Manhattan Office Market

Manhattan Office Market Statistics

• Builders will bring 2.3 million square feet of office space online this year.

• Vacancy is forecast to end the year at 6.2 percent.

• Asking rents are projected to climb 6.2 percent this year to $67.52 per square foot.

• Effective rents will add 6.4 percent to $59.94 per square foot.

• The median price of properties sold during the past year is $648 per square foot, 27 percent more than the median price 1 year earlier.

Source: Marcus & Millichap Second Quarter Manhattan Office Report

The implosion of the credit markets and the ongoing write-downs and layoffs amongst the world’s largest banks has stopped the New York City commercial market in its tracks. The Manhattan office market reached its peak in the real estate cycle during the first quarter, as available supply continued to increase and demand for space remained sluggish. In the second quarter, the overall vacancy rate climbed 70 basis points from the first quarter to 5.6 percent, the largest one-quarter vacancy increase since the fourth quarter of 2001.

Class A and Class B direct average asking rents both declined from last quarter, and although the decreases were minimal — $0.04 for Class A and $0.30 for Class B — expect asking rental rates to remain flat throughout the year. Negotiations are still in the landlords’ favor, but tenants are beginning to gain some leverage when compared to the last 3 years in this market.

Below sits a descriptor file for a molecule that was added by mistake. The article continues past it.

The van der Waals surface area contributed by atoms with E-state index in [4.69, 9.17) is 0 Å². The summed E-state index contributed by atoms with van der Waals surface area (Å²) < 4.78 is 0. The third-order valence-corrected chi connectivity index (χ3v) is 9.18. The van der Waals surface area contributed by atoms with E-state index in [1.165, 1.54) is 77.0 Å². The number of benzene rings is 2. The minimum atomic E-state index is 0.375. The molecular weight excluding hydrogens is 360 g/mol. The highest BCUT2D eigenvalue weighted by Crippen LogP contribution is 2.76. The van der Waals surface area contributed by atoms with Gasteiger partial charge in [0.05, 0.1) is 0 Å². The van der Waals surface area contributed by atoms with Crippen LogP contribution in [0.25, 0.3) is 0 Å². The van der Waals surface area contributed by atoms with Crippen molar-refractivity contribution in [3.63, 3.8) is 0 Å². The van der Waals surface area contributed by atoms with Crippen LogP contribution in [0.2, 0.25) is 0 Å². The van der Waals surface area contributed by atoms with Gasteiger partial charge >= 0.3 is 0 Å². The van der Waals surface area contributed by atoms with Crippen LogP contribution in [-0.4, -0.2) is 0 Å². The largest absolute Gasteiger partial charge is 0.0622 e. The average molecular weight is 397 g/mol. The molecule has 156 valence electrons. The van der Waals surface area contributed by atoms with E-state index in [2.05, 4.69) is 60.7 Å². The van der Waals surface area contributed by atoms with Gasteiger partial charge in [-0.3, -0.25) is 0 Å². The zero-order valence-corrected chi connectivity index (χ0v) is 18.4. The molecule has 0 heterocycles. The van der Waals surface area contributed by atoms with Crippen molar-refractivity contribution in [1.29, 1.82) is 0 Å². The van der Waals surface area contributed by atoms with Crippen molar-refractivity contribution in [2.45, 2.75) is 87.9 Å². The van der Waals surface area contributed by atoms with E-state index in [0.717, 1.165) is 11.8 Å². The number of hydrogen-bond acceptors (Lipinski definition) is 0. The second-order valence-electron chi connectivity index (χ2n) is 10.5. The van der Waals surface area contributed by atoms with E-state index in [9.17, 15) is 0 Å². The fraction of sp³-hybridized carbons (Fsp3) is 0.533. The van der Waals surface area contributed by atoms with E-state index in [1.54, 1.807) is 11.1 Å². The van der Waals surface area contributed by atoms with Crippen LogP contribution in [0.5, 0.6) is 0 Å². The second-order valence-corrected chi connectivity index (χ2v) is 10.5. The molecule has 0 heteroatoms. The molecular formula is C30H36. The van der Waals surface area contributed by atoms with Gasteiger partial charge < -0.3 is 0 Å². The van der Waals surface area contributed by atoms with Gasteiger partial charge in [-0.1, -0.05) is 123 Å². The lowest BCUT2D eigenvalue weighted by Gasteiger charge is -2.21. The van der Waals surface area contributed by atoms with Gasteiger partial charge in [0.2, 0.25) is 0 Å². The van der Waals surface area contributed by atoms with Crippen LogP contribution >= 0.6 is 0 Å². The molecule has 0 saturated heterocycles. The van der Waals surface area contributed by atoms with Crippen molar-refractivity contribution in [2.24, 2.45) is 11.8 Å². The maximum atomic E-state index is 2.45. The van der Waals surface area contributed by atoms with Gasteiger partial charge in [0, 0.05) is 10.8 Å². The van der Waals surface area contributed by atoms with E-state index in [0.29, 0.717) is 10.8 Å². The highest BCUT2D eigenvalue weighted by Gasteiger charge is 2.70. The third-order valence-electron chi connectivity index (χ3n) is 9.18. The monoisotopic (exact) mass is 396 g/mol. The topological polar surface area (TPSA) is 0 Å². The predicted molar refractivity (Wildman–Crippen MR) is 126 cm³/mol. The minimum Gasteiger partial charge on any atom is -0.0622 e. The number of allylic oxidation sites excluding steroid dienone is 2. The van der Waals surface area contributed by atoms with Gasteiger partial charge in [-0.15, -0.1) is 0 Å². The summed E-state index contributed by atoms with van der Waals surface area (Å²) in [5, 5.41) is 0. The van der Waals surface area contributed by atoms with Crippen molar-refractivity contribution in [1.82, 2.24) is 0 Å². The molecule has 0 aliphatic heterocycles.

Look for most landlords to keep rents steady and boost free rent and tenant improvement concessions. Concessions in Midtown have already increased compared to this time last year, with an average of an additional $3.00 per square foot in work being offered and one to two additional free months of rent included in the lease.

In addition to these changing trends, there has been an increase in available large blocks of space — 60 exist north of 100,000 square feet, more than doubling the amount available 1 year ago. Also, tenants have placed more than 1.5 million square feet of sublease space on the market since the start of the year. Demand for space is down, with leasing velocity through the first 6 months of the year down 19 percent compared to the same time last year.